To be at the ISC conference in Frankfurt this week is to experience deep immersion in deep learning. Users want to learn about it, vendors want to talk about it, analysts and journalists want to report on it. Deep learning underlays Hyperion Research’s optimistic HPC market forecast, with the former IDC HPC analyst team noting that deep learning (and high performance data analytics) is driving HPC into organizations that aren’t even aware they’re “doing HPC.”
Adoption of deep learning is one of several “Dark Energy” forces expanding the HPC universe in ways that are difficult to observe directly, said Hyperion’s Bob Sorensen. Other compute- and data-intensive forces pushing industry growth are security anomaly detection, financial services applications and the offloading of HPC workloads to the public cloud.
While non-traditional HPC procurements are difficult for analyst groups like Hyperion to track, what can be observed is that traditional enterprise servers don’t have the computational capabilities for advanced AI workloads, such as training neural networks for deep learning tasks, Sorensen said. Right now, deep learning is mostly happening at the big internet and social media FANG (Facebook, Amazon, Netflix and Google [now Alphabet], and Microsoft) companies, along with autonomous vehicle companies. Its broader adoption in the enterprise over the next several years is a major reason Hyperion is bullish on the HPC industry between now and 2021.
The analyst group announced today the overall HPC server market worldwide in 2016 generated record revenues of $11.2 billion, growth of 4.5 percent over 2015. Hyperion divides the HPC server market into four price-based sectors (see slide), with the supercomputer category (cost: more than $500,000) taking the lion’s share with $4.1 billion.
Growth of this kind is expected to continue, with Hyperion projecting the total HPC server industry to reach $14.8 billion by 2021, led by growth in the supercomputer category followed, in order, by divisional, departmental and workgroup systems.
Taking the HPC ecosystem as a whole – including servers, storage, middleware applications and services – the industry had revenues of more than $22 billion in 2016. With an expected CAGR of 6.2 percent, Hyperion expects the total worth of the sector to reach $30 billion by 2021. Storage is expected to be the fastest growing sector, with an annual growth rate of 7.8 percent.
Hyperion reported that HPE has established itself as the no. 1 HPC server vendor, with sales of $3.8 billion (of the $11.2 billion total) last year, followed by Dell EMC at $2.0 billion, Lenovo at $909 million and IBM at $492 million. As for HPC market sectors, the government/national labs led with purchases totaling $2.1 billion, followed by university/academia at $1.9 billion. Among industrial sectors, computer-aided engineering led with $1.2 billion, then bio-sciences at $1B, followed by geosciences at $844 million.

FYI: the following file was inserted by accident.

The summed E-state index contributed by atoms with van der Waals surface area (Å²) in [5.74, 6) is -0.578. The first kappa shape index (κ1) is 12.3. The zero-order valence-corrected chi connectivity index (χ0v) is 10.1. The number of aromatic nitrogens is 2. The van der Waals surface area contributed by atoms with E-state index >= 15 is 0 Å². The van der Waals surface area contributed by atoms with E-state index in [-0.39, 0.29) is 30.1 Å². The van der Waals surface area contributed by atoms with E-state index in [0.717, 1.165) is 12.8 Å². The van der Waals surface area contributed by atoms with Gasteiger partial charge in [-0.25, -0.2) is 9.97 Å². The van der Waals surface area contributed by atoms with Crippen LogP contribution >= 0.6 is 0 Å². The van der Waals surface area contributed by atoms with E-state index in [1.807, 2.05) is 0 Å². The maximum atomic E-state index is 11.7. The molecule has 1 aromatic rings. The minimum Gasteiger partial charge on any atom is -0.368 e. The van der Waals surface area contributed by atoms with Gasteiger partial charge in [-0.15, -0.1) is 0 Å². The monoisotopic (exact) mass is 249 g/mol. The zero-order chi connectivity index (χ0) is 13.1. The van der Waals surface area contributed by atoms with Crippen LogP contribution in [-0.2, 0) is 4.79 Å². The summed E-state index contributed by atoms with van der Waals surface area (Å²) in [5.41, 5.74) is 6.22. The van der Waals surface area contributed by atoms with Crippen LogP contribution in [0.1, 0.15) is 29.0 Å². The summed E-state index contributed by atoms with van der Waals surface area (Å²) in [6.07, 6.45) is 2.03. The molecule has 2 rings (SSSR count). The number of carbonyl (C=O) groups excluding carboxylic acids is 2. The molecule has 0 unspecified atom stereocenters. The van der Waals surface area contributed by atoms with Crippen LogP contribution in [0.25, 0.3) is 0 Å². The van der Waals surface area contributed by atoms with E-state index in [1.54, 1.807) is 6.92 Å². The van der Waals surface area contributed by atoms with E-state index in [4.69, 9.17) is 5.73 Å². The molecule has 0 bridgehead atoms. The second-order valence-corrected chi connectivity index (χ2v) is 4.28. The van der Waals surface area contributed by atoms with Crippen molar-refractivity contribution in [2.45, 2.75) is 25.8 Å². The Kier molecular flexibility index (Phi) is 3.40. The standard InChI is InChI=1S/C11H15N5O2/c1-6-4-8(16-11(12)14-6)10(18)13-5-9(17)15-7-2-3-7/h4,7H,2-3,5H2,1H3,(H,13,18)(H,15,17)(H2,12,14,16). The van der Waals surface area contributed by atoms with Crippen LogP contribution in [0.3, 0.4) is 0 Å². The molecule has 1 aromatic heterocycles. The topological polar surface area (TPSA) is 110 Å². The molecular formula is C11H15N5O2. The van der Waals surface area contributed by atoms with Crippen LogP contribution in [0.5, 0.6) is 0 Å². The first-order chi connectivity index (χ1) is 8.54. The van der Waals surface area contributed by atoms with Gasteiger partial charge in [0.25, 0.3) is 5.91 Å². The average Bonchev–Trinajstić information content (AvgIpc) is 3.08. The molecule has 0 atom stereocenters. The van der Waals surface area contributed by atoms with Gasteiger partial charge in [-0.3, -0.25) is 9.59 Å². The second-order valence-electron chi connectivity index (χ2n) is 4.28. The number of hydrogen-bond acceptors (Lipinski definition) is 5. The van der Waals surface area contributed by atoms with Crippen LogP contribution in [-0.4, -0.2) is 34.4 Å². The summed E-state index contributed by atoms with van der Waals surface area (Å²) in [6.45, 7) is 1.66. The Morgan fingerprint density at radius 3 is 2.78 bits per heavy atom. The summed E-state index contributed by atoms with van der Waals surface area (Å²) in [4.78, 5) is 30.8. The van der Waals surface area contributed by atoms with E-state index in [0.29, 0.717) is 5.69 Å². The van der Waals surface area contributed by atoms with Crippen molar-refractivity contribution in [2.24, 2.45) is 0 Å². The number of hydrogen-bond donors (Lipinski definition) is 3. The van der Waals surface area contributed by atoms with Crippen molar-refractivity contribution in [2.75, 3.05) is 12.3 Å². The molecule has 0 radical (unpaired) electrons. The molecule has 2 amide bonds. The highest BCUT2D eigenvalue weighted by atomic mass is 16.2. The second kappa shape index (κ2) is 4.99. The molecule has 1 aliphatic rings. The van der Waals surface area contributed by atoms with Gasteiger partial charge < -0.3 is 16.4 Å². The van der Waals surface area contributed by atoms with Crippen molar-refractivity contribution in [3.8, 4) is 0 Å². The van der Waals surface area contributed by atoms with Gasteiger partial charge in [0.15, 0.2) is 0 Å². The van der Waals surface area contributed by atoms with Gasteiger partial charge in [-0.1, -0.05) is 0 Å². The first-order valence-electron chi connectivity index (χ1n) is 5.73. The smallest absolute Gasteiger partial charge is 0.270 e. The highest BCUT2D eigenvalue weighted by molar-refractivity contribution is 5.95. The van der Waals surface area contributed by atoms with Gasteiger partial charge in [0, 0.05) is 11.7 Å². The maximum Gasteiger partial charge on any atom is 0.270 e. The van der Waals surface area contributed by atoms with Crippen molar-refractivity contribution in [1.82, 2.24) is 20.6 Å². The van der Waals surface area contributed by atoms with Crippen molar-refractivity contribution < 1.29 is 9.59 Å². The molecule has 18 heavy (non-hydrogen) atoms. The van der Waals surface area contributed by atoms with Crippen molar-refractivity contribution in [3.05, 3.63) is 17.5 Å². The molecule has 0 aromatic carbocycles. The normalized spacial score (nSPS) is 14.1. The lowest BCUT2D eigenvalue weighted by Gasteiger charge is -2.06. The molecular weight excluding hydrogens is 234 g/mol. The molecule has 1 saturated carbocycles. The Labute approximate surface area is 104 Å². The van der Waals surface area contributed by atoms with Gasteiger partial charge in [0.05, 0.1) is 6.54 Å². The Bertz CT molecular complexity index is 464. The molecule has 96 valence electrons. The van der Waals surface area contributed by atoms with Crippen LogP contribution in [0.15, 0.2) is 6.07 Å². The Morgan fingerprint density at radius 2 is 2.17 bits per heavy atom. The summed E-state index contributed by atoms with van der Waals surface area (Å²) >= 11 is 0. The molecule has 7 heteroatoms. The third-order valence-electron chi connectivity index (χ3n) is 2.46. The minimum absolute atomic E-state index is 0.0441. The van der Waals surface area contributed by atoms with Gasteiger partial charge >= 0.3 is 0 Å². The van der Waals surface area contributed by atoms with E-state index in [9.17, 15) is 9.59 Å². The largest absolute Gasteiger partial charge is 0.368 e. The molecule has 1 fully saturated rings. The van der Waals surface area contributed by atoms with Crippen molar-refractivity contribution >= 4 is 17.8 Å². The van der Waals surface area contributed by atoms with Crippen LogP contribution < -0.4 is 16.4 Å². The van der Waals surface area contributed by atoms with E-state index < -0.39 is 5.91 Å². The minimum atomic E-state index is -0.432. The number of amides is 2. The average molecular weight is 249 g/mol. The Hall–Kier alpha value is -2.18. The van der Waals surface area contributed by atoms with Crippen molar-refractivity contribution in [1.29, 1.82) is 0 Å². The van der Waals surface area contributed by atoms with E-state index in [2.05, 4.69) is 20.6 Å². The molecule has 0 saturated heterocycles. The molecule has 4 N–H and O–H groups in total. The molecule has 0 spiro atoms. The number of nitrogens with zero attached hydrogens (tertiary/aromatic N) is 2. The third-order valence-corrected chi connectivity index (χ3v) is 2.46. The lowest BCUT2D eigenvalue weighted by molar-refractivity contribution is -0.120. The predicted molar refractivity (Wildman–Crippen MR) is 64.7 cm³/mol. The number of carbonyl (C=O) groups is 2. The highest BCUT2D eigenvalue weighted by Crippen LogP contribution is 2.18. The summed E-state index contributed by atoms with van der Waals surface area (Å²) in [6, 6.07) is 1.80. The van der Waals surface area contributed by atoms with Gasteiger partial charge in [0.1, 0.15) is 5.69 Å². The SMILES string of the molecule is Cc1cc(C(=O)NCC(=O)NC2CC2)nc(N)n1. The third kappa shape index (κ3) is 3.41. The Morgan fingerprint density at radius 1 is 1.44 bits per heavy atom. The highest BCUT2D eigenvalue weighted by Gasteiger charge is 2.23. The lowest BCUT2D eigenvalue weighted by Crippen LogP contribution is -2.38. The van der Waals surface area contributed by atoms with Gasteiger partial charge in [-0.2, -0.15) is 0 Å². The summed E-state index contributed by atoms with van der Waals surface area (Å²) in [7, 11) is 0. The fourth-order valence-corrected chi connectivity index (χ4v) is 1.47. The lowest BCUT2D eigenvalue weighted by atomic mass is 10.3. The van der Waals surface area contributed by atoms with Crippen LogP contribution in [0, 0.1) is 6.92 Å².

At the pinnacle of the supercomputer sector is the drive to exascale computing. Hyperion examined the four leading countries/regions (the U.S., China, the EU and Japan) and said China may win the race, predicting a Chinese system delivering exascale at peak by 2020 (possibly by 2019) and sustained exascale performance by 2023. It expects the U.S. to deliver peak exascale by 2020 and sustained by 2023. The EU and Japan are projected to reach sustained exascale performance by 2023 or 2024. Joseph noted that China’s exascale system may be powered by Chinese processors, rather than American.
While innovations developed for exascale systems will work their way into the broader government/academic/industrial sectors, near term HPC industry growth will be driven by demand in industrial and commercial sectors adopting more power HPDA (high performance data analytics) and deep learning capabilities.
Hyperion’s Steve Conway said 200 companies in recent years “have moved up to HPC because of competitive forces and requirements – complexity and time criticality – have pushed them up into the HPC competency space. These are companies that for the most part have hit a wall with enterprise services technology. They don’t have HPC data centers and they’re not going to build them, they’re inserting HPC at the right point into the live workflow in the enterprise.”
Sorensen said a typical scenario is a traditional company using conventional servers, “and you have a business intelligence capability that’s just inundated with data – more types of data, more data coming in faster, and people wanting results in real time or nearly so. So you’re being dragged kicking and screaming into the HPC environment. You’re coming at it (HPC) from an entirely different orthogonal direction. You’re doing HPC, you just don’t know it yet.”
Hyperion also expects HPC capabilities on public cloud computing platforms to generate increasing demand, though for now it’s showing more potential than actual results. Conway said Hyperion found that 64 percent of HPC sites run “some” jobs in public clouds, up from 13 percent in 2011. But those sites only run 7 to 8 percent of their total workloads in the cloud, roughly the same as six years ago.
“It’s a phenomenon of the public cloud in HPC is getting very wide but not very deep yet,” he said. But it’s a market with strong potential, Conway said. Hyperion asked HPC data center managers how difficult it is to decide which jobs to keep on premises and which to send off-prem. In a high percentage of cases, Conway said, the response was that it’s not difficult at all.
“If the clouds are architected to be more friendly to HPC jobs, people are going to send them more jobs,” Conway said. “There’s not a big educational effort (by the public cloud providers) that’s needed here, it has to do with the appropriateness of the jobs.”